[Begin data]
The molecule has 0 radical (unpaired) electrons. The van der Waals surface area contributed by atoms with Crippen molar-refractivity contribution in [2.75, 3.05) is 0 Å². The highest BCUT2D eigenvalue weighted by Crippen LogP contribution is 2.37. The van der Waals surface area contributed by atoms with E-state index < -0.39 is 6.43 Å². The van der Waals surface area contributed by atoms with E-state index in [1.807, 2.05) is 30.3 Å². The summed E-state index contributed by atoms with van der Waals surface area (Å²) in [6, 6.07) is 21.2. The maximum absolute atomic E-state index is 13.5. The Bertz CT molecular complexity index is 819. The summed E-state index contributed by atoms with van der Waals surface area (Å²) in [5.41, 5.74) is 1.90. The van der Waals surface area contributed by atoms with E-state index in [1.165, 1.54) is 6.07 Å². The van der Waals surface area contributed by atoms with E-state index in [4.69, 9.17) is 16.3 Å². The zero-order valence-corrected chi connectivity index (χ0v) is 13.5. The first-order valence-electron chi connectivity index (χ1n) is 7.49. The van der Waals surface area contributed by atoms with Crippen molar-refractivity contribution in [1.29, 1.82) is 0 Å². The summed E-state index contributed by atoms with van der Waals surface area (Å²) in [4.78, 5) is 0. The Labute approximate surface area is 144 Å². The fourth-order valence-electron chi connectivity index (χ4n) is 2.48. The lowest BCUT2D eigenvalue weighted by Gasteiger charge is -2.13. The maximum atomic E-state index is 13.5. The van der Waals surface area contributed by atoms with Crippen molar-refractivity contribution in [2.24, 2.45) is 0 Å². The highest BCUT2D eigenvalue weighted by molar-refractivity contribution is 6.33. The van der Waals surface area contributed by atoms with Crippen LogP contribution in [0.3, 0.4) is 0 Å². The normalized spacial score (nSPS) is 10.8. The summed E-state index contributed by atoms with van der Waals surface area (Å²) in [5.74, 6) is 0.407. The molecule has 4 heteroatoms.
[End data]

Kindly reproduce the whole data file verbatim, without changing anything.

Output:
The molecule has 0 radical (unpaired) electrons. The van der Waals surface area contributed by atoms with Crippen molar-refractivity contribution in [2.75, 3.05) is 0 Å². The highest BCUT2D eigenvalue weighted by Crippen LogP contribution is 2.37. The van der Waals surface area contributed by atoms with E-state index < -0.39 is 6.43 Å². The van der Waals surface area contributed by atoms with E-state index in [1.807, 2.05) is 30.3 Å². The summed E-state index contributed by atoms with van der Waals surface area (Å²) in [6, 6.07) is 21.2. The maximum absolute atomic E-state index is 13.5. The Bertz CT molecular complexity index is 819. The summed E-state index contributed by atoms with van der Waals surface area (Å²) in [5.41, 5.74) is 1.90. The van der Waals surface area contributed by atoms with E-state index in [1.165, 1.54) is 6.07 Å². The van der Waals surface area contributed by atoms with E-state index in [4.69, 9.17) is 16.3 Å². The zero-order valence-corrected chi connectivity index (χ0v) is 13.5. The first-order valence-electron chi connectivity index (χ1n) is 7.49. The van der Waals surface area contributed by atoms with Crippen molar-refractivity contribution in [1.29, 1.82) is 0 Å². The summed E-state index contributed by atoms with van der Waals surface area (Å²) in [4.78, 5) is 0. The Labute approximate surface area is 144 Å². The fourth-order valence-electron chi connectivity index (χ4n) is 2.48. The lowest BCUT2D eigenvalue weighted by Gasteiger charge is -2.13. The maximum atomic E-state index is 13.5. The van der Waals surface area contributed by atoms with Crippen molar-refractivity contribution in [2.24, 2.45) is 0 Å². The highest BCUT2D eigenvalue weighted by molar-refractivity contribution is 6.33. The van der Waals surface area contributed by atoms with Crippen LogP contribution in [0.3, 0.4) is 0 Å². The normalized spacial score (nSPS) is 10.8. The summed E-state index contributed by atoms with van der Waals surface area (Å²) in [5.74, 6) is 0.407. The molecule has 4 heteroatoms.